Terms & Conditions: Should ignoring fine print be illegal?


For this week’s T&C, we’re going to veer from the regularly scheduled programming – parsing a single terms of service or privacy policy – to focus on a more pressing matter, an issue that concerns all terms of use, of every Internet-connected service in existence.

Right now, a bill is floating around in the House of Representatives that would make it explicitly illegal – a felony – to violate certain terms of service. Sound crazy? That’s because it is – but it’s also real. Which is why we need to talk about it. Below, I’ll explain what the situation is, and what we should all try to do to help.

Computer Fraud and Abuse Act, the short version

There is a law that’s been on the books since 1984 called the Computer Fraud and Abuse Act, or CFAA. It’s a big law, and has recently come up due to a number of “hackers” facing prosecution under the CFAA. One of these hackers was Aaron Swartz, who helped create RSS, Creative Commons, and Reddit, and killed himself in January amidst ongoing prosecution under the CFAA.

Swartz got in trouble for downloading a bunch (read: millions) of scholarly articles from a service called JSTOR. He did so by accessing it through the network of the Massachusetts Institute of Technology. The problem here is that Swartz potentially faced up to 30 years in prison. Many people think that is far too harsh a sentence for what was, by all accounts, a victimless crime.

There have been a number of other similar cases recently – one against “AT&T iPad hacker” Andrew “Weev” Auernheimer, and another against Reuters’ deputy social media editor Matthew Keys – but the complaints are all the same: Penalties under the CFAA are too strong.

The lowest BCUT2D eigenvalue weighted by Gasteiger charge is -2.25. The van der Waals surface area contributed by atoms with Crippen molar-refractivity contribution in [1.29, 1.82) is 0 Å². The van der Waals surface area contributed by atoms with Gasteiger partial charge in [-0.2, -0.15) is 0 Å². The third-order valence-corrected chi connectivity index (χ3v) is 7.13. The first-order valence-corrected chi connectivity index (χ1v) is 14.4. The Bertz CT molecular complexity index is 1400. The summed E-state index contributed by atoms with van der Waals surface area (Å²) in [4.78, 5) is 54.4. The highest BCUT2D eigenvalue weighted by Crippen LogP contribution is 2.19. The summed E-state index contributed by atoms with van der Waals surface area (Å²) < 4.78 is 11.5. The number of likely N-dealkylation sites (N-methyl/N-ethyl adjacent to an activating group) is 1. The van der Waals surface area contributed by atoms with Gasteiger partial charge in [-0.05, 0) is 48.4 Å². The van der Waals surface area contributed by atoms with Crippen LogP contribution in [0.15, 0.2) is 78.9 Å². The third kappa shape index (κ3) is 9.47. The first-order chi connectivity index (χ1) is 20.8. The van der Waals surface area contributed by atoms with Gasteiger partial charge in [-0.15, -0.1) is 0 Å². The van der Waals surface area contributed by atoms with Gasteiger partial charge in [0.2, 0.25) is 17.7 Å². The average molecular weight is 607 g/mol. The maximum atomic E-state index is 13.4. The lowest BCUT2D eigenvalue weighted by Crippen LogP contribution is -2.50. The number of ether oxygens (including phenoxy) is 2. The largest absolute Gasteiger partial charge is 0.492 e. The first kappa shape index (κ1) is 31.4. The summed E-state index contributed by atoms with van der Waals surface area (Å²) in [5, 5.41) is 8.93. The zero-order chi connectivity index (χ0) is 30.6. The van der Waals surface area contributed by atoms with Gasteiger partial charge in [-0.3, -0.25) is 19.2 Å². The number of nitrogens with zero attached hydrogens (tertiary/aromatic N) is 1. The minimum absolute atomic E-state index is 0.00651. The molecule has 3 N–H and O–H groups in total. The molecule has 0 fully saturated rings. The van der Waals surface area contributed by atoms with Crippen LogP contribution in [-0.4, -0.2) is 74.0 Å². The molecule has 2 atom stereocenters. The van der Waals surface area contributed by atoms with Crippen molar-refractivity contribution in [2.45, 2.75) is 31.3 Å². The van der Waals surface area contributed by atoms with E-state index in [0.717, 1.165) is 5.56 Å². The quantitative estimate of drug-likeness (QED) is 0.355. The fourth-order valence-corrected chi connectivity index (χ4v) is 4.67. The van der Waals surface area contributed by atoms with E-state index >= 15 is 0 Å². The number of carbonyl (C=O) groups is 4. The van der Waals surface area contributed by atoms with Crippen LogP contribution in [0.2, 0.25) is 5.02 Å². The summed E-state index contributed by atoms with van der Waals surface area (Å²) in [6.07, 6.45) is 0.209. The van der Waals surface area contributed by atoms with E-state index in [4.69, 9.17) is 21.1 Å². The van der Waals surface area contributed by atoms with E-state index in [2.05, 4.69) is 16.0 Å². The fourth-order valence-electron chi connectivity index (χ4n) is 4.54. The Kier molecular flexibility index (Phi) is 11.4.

Another problem with the CFAA – which was passed before the Internet existed – is that it prohibits “unauthorized access” of a “protected computer.” But nowhere does the law define what either of those two terms mean – thus, the courts have had to sort this out. That’s led to more confusion, and more problems.

For example, prosecutors have charged people in the past under the CFAA for violating the terms of service of a website, based on the argument that doing so constituted “unauthorized access.”

In other words, the federal government has the power to send you to jail if you lie about your name or age on Facebook, which are against the rules. You could theoretically be put behind bars for sharing your Pandora password. Will you? Probably not – but that doesn’t mean the government should have that power.

This is a problem, clearly. But it’s not getting any better; in fact, it could get worse.

CFAA, redux

OK, so the problems people have with the CFAA are that it’s penalties are too harsh, and what exactly “unauthorized access” and “protected computer” mean is anyone’s guess. Since Swartz’s death, people have been pushing for Congress to fix the CFAA. A recently surfaced “draft bill” (meaning it’s still in its earliest stages) that would amend the CFAA shows that the House Judiciary Committee wants to do exactly the opposite of what the people have called for. Worse, it could make it even easier to go after those of us who violate terms of service.

See the draft bill text here (PDF).

According to the Center for Democracy & Technology – a balanced, trusted rights advocacy group – updating the CFAA with the new language “would push the law in the exact wrong direction, dramatically heightening penalties while giving the government and civil litigants more latitude to prosecute or sue average Internet users who happen to violate a Web site’s terms of service or an employer’s computer use policy.”

As the Electronic Frontier Foundation aptly points out, many news websites (and other services) prohibit users under the age of 18, and more often 13, from accessing the website, according to the terms of service. (This rule is in the terms to help ensure these companies don’t violate the Children’s Online Privacy Protection Act (COPPA), which prohibits the unauthorized collection of personal data of kids 12 and under.) If kids of the wrong age do access these sites, they would be “criminals” according to the U.S. Department of Justice.

Not on my watch

While it is vitally important to protect our financial data and information related to national security out of the hands of hackers, there appears to be no good reason to make terms of service violations a criminal offense. (Please, speak up if you have one!) If you agree, there are a couple of things you can do.